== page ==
Page Banner

United States Department of Agriculture

Agricultural Research Service


item Vance, Carroll

Submitted to: North American Conference on Symbiotic Nitrogen Fixation
Publication Type: Abstract Only
Publication Acceptance Date: 6/27/2004
Publication Date: 6/27/2004
Citation: Vance, C.P. 2004. Root nodule N and C metabolism: nutrient cycling required for development and function [abstract]. 19th North American Conference on Symbiotic Nitrogen Fixation, June 27-July 1, 2004, Bozeman, MT. p. 39.

Interpretive Summary:

Technical Abstract: Nitrogen (N) and carbon (C) metabolism is highly integrated in N2-fixing root nodules to provide N and C sources for both partners. Nodule N assimilation requires some 6 grams of C for each 1 gram of N fixed. Although sucrose is the primary C compound translocated to nodules, it is not used by N2-fixing bacteroids to support the energy requirements of nitrogenase. Instead, sucrose is metabolized to malate and succinate via sucrose synthase and glycolysis in coordination with the TCA cycle, phosphoenolpyruvate carboxylase, and malate dehydrogenase (MDH). Nodules have at least five forms of MDH found in a variety of subcellular locations. A nodule-enhanced NAD-dependent MDH may be the critical step regulating plant malate accumulation in root nodules. Transgenic modification of nodule-enhanced MDH may lead to improved N2 fixation. Because N metabolism is uniquely distributed between the plant and microbe, with the bacteria releasing fixed N2 in the form of NH+4 to the plant and the plant providing a source of N to the bacteria, it is imperative to identify the plant N product supplied to the bacteria. Current hypotheses suggest that the plant provides the bacteria glutamate in exchange for aspartate. While glutamate is highly abundant in root nodules, asparagine, alanine, gamma-aminobutyric acid (GABA) and glutamine are also found in high concentrations. GABA may comprise up to 10% of the nodule N. Glutamate can be easily converted to gamma-amino butyric acid and further to succinate via the GABA shunt. Moreover, GABA is important in plant defense, O2 protection, and signaling. Metabolic studies are urgently needed to define the pathways involved in root nodule N and C exchange between symbiotic partners.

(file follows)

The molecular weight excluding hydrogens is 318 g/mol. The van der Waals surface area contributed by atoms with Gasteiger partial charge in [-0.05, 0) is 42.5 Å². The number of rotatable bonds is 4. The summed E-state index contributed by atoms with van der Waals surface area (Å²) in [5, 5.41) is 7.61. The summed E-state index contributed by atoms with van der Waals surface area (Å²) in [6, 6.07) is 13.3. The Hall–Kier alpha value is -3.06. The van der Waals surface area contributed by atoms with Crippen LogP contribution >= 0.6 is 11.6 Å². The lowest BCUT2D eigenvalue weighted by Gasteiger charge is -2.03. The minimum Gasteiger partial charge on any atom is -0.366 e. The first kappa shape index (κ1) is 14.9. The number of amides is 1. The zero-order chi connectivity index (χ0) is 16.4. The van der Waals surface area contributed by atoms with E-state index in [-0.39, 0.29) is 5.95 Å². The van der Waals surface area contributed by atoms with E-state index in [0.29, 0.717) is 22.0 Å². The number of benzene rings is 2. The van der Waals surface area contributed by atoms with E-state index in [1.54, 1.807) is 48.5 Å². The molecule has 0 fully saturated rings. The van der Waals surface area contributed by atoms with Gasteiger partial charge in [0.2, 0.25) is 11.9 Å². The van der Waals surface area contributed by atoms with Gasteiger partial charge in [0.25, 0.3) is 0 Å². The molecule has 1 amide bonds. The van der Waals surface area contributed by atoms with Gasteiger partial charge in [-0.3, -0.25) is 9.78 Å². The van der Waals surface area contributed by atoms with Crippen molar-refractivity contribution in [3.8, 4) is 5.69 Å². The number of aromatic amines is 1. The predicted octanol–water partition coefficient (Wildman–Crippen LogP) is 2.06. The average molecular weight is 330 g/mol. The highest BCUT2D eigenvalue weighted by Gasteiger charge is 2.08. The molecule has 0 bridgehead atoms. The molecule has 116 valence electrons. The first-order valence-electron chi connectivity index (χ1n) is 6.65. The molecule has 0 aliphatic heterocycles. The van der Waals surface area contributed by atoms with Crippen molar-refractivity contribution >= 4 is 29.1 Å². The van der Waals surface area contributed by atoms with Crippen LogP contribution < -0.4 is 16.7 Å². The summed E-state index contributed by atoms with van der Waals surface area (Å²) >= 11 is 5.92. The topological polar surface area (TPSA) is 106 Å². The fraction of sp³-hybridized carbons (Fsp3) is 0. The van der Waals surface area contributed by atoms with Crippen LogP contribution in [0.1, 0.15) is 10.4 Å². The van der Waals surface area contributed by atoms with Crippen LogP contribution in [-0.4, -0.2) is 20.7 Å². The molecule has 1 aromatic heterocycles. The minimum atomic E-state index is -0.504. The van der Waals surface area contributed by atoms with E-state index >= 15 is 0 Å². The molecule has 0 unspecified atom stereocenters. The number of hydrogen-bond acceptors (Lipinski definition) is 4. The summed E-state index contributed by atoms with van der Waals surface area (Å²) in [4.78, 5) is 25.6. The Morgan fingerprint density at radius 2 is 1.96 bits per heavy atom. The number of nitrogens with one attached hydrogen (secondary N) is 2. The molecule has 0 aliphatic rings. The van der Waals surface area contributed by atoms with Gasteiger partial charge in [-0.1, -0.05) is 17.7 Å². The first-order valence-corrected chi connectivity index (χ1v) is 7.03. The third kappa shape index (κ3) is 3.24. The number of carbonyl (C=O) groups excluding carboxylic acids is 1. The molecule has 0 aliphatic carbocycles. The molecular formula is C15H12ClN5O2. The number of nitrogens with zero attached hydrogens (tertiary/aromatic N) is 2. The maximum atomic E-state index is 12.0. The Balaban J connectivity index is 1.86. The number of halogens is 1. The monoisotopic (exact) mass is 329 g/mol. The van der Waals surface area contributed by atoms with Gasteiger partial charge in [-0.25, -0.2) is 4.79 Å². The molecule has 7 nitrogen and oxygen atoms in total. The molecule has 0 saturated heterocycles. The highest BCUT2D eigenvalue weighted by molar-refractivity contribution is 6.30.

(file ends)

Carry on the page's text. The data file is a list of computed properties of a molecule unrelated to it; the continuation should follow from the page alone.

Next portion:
Last Modified: 06/27/2017
Footer Content Back to Top of Page